We didn't purchase any wine, as we had spent our money on the flights, and the only wine we really liked a lot was way more than we wanted to spend. I really felt that all the wines were way overpriced - and I don't often feel that way. So sue me. I'm also kind of confused by the fact that Bella Victorian's brochures all tout the local vineyard, but nothing we tasted was locally sourced, so I'm wondering what they're growing in Camarillo.

We walked down the street, looking for a wine shop we had passed. The Wine Closet, also on Ventura Blvd., is a charming shop owned by Linda and Robert Hunter. The Wine Closet specializes in small production, artisan wines from California. All their wines are hand selected and they only sell wines they would drink themselves, because life's too short to drink mediocre wine! JD and I were happy to see so many of our favorites on the shelves. I introduced myself to Linda and we chatted for a while, buying a couple of glasses of wine while we got to know each other.

I had a glass of 2006 Lavender Ridge GSM from the 'Cotes du Calaveras' in the Sierra Foothills. Dark red, faint smoke in the nose, big meaty fruit to taste. Lovely for sitting and chatting; a real cocktail of a wine. $8/glass

JD chose 2007 Hobo Zinfandel from the Dry Creek region. It was a mild fruit bomb with high alcohol - 15.3%, which means it's probably higher than that. I think it was also around $8/glass.

We bought a bottle of 2004 Graham Beck Shiraz from South Africa, mainly out of curiousity. We had a bottle of their sparkling wine on New Year's Eve and really liked it. TWC had it priced at $15.75, and then undercharged me - bless her heart. I pointed out that she didn't charge me enough, and she congratulated me on the deal I received!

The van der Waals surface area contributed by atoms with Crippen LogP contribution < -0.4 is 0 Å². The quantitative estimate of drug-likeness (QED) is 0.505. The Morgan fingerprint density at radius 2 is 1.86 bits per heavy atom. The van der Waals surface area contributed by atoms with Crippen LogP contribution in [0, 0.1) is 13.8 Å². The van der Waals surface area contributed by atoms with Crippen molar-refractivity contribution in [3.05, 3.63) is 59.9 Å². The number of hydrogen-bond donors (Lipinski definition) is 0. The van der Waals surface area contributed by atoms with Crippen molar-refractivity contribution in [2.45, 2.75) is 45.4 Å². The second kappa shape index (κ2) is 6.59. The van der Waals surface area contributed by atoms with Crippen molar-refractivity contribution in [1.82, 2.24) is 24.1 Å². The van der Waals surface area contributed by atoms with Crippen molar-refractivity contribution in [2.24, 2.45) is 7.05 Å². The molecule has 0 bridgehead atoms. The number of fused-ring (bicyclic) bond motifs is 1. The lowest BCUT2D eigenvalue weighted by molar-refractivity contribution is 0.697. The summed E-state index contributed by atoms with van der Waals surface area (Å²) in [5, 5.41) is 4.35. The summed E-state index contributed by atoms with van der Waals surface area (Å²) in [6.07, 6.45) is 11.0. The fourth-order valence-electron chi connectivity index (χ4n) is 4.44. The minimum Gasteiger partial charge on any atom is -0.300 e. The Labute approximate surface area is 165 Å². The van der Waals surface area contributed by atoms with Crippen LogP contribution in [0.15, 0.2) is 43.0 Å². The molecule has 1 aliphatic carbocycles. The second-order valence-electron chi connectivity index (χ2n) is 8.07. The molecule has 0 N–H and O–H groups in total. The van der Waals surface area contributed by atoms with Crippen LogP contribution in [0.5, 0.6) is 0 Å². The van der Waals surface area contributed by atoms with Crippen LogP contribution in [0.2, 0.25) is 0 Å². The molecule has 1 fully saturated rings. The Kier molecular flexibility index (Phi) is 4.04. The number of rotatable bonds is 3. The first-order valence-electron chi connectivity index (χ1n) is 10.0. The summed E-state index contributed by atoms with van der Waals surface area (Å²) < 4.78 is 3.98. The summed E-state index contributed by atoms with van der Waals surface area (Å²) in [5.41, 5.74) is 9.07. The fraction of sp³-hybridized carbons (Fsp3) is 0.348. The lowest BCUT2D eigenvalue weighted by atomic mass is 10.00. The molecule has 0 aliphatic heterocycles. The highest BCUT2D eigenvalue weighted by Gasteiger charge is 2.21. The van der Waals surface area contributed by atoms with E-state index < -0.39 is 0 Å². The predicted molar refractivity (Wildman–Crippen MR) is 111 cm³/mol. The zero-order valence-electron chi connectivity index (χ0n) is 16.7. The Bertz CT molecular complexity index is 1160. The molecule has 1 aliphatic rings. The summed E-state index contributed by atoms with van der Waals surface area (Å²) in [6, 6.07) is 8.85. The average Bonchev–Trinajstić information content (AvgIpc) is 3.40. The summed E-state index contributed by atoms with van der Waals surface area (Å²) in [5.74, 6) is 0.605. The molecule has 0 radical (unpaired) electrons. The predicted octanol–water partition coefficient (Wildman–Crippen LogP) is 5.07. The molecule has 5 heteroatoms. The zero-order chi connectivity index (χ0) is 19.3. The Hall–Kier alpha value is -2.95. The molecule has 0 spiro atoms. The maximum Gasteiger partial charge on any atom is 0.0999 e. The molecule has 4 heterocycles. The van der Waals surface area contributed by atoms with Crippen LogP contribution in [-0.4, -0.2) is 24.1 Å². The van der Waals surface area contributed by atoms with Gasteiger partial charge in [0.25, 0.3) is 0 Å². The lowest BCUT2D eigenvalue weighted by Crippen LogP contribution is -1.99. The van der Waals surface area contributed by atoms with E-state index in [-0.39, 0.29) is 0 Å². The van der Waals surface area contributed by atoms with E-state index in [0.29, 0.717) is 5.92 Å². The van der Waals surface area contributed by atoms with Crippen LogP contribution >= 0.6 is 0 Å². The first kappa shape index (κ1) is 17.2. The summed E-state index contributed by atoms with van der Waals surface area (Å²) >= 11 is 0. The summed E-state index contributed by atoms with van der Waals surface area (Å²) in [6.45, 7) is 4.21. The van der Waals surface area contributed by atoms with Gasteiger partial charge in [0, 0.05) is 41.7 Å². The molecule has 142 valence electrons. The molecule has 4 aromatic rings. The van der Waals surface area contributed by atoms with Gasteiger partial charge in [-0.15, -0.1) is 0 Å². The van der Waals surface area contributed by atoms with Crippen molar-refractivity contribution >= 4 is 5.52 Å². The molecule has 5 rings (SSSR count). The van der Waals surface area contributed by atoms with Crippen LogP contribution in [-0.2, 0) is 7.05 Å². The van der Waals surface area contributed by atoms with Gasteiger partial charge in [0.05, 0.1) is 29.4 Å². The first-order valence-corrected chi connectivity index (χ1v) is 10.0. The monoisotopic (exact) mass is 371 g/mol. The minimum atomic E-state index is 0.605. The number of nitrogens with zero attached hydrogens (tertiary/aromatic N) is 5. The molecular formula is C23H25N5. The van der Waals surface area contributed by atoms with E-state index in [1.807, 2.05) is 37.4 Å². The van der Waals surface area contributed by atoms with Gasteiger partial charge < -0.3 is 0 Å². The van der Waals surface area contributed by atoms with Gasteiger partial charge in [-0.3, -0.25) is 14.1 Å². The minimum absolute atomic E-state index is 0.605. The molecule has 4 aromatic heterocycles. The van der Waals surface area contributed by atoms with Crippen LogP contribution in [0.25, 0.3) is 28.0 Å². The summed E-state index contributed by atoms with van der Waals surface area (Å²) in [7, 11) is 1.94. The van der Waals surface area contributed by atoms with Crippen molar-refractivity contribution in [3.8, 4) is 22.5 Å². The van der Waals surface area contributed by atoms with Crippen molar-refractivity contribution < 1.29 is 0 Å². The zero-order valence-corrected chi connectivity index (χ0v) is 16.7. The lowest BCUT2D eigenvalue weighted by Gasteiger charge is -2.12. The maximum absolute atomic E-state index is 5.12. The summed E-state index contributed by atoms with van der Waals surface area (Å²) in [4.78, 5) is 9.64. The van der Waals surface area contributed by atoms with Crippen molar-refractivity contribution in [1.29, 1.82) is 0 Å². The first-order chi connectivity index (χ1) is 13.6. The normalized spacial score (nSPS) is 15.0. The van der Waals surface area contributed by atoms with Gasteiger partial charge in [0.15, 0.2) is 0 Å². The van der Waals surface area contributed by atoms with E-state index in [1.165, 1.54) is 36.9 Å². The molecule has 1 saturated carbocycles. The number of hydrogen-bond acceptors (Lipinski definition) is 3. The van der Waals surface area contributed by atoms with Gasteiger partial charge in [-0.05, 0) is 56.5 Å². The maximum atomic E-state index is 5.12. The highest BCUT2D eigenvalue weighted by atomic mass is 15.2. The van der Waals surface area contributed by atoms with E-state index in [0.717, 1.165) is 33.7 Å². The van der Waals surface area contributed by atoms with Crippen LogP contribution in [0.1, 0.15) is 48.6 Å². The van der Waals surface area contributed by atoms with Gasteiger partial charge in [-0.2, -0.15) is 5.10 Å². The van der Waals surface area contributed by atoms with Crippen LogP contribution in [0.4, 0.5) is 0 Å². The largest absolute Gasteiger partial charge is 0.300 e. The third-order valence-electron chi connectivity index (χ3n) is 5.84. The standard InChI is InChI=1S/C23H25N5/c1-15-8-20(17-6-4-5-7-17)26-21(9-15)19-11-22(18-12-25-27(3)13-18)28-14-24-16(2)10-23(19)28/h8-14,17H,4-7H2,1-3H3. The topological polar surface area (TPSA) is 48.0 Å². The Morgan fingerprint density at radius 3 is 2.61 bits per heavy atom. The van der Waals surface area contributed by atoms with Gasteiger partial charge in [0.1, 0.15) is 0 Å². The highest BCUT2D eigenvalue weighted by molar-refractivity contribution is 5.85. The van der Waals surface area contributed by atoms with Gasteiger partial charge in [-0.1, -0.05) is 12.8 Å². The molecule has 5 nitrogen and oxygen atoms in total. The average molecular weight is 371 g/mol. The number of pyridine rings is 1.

We took it with us to a neighboring restaurant, Verona Trattoria, where we would receive free corkage for purchasing the wine from Linda. The wine was lovely, and everything a Shiraz should be - smokey, fruity, yummy. The restaurant was charming, the service was TERRIBLE, and the food - when it finally arrived - was ordinary and uninspired. We were seated immediately, which was a good start. The waiter - the ONLY waiter - opened our wine immediately and disappeared. The host, who I assume was the owner, finally brought us menus. The busboy - again, the only busboy - brought us freshly made, tasty bread with an EV olive oil and garlic dipping sauce. Then we sat there for over 20 minutes, trying to catch someone's eye so that we could order. After another 10 minutes, JD's house salad arrived. He was slowly picking his way thru it, as my soup was not delivered until I asked the owner for it. Our entrees finally arrived. JD's calamari steak was a bit tough and required a knife to cut it, so it was not up to the standard we require. My penne Bolognese - the item by which I tend to judge Italian restaurants - was sweet, as if sugar had been added to it, and it was full of finely chopped carrots, which made it kind of not edible for me. We got our check, gave a 10% tip and fled. Honestly, if the staff had just acknowledged that they were in the weeds, I would have forgiven all, but this seemed to be business as usual. There was a family there when we arrived. They finished, and the husband sat there by himself for close to 15 minutes, apparently waiting for the check. He didn't seem happy.

So, it was a mixed bag of day. Interesting wines, some good food (pizza), some bad. But there's much more to explore in Ventura County and we'll definitely plan a day soon to start up in Ojai at Casa Barranca, and work our way south.